John Milton (1608-1674)
Paradise Regain'd: Book III (1671)
1SO spake the Son of God, and Satan stood
2A while as mute confounded what to say,
3What to reply, confuted and convinc't
4Of his weak arguing, and fallacious drift;
5At length collecting all his Serpent wiles,
6With soothing words renew'd, him thus accosts.
7 I see thou know'st what is of use to know,
8What best to say canst say, to do canst do;
9Thy actions to thy words accord, thy words
10To thy large heart give utterance due, thy heart
11Conteins of good, wise, just, the perfect shape.
12Should Kings and Nations from thy mouth consult,
13Thy Counsel would be as the Oracle
14Urim and Thummim, those oraculous gems
15On Aaron's breast: or tongue of Seers old
16Infallible; or wert thou sought to deeds
17That might require th' array of war, thy skill
18Of conduct would be such, that all the world
19Could not sustain thy Prowess, or subsist
20In battel, though against thy few in arms.
21These God-like Vertues wherefore dost thou hide?
22Affecting private life, or more obscure
23In savage Wilderness, wherefore deprive
24All Earth her wonder at thy acts, thy self
25The fame and glory, glory the reward
26That sole excites to high attempts the flame
27Of most erected Spirits, most temper'd pure
28Ætherial, who all pleasures else despise,
29All treasures and all gain esteem as dross,
30And dignities and powers all but the highest?
31Thy years are ripe, and over-ripe, the Son
32Of Macedonian Philip had e're these
33Won Asia and the Throne of Cyrus held
34At his dispose, young Scipio had brought down
35The Carthaginian pride, young Pompey quell'd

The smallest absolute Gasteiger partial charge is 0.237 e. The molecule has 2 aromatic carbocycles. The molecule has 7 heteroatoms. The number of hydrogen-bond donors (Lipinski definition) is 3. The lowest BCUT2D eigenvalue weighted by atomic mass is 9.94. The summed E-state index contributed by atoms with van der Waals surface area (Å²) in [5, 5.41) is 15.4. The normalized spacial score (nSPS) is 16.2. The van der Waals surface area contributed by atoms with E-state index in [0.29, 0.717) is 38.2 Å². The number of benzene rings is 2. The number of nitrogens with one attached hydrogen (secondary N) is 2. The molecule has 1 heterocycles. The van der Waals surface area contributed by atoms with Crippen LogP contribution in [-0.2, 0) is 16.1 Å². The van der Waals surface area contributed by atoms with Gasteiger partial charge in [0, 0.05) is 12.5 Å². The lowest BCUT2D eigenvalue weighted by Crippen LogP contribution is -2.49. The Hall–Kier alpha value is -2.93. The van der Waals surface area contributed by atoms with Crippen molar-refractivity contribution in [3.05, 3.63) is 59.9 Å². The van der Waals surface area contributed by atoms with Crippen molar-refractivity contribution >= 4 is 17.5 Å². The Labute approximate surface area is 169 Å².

36The Pontic King and in triumph had rode.
37Yet years, and to ripe years judgment mature,
38Quench not the thirst of glory, but augment.
39Great Julius, whom now all the world admires
40The more he grew in years, the more inflam'd
41With glory, wept that he had liv'd so long
42Inglorious: but thou yet art not too late.
43 To whom our Saviour calmly thus reply'd.
44Thou neither dost perswade me to seek wealth
45For Empires sake, nor Empire to affect
46For glories sake by all thy argument.
47For what is glory but the blaze of fame,
48The peoples praise, if always praise unmixt?
49And what the people but a herd confus'd,
50A miscellaneous rabble, who extol
51Things vulgar, & well weigh'd, scarce worth the praise,
52They praise and they admire they know not what;
53And know not whom, but as one leads the other;
54And what delight to be by such extoll'd,
55To live upon thir tongues and be thir talk,
56Of whom to be disprais'd were no small praise?
57His lot who dares be singularly good.
58Th' intelligent among them and the wise
59Are few, and glory scarce of few is rais'd.
60This is true glory and renown, when God
61Looking on the Earth, with approbation marks
62The just man, and divulges him through Heaven
63To all his Angels, who with true applause
64Recount his praises; thus he did to Job,
65When to extend his fame through Heaven & Earth,